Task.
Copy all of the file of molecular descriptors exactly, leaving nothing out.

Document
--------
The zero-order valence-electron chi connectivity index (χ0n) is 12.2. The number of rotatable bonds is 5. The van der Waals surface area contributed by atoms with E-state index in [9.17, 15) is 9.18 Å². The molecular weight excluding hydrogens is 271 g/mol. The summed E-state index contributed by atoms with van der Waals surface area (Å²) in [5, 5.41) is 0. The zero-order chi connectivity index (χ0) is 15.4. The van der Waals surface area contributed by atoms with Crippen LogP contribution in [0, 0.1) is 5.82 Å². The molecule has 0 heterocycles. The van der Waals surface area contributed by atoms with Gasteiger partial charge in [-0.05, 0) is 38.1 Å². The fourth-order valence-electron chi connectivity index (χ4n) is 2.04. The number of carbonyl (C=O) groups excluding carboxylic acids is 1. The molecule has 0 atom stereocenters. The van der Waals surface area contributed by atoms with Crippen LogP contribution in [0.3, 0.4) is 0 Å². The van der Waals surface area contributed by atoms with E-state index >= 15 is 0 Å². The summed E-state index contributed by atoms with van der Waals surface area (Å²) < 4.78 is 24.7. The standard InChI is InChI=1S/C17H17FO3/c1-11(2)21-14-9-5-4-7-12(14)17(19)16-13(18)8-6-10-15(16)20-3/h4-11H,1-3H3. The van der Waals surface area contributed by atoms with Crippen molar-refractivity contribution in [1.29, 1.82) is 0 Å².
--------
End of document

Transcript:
The zero-order valence-electron chi connectivity index (χ0n) is 12.2. The number of rotatable bonds is 5. The van der Waals surface area contributed by atoms with E-state index in [9.17, 15) is 9.18 Å². The molecular weight excluding hydrogens is 271 g/mol. The summed E-state index contributed by atoms with van der Waals surface area (Å²) in [5, 5.41) is 0. The zero-order chi connectivity index (χ0) is 15.4. The van der Waals surface area contributed by atoms with Crippen LogP contribution in [0, 0.1) is 5.82 Å². The molecule has 0 heterocycles. The van der Waals surface area contributed by atoms with Gasteiger partial charge in [-0.05, 0) is 38.1 Å². The fourth-order valence-electron chi connectivity index (χ4n) is 2.04. The number of carbonyl (C=O) groups excluding carboxylic acids is 1. The molecule has 0 atom stereocenters. The van der Waals surface area contributed by atoms with Crippen LogP contribution in [0.3, 0.4) is 0 Å². The van der Waals surface area contributed by atoms with E-state index >= 15 is 0 Å². The summed E-state index contributed by atoms with van der Waals surface area (Å²) < 4.78 is 24.7. The standard InChI is InChI=1S/C17H17FO3/c1-11(2)21-14-9-5-4-7-12(14)17(19)16-13(18)8-6-10-15(16)20-3/h4-11H,1-3H3. The van der Waals surface area contributed by atoms with Crippen molar-refractivity contribution in [1.29, 1.82) is 0 Å².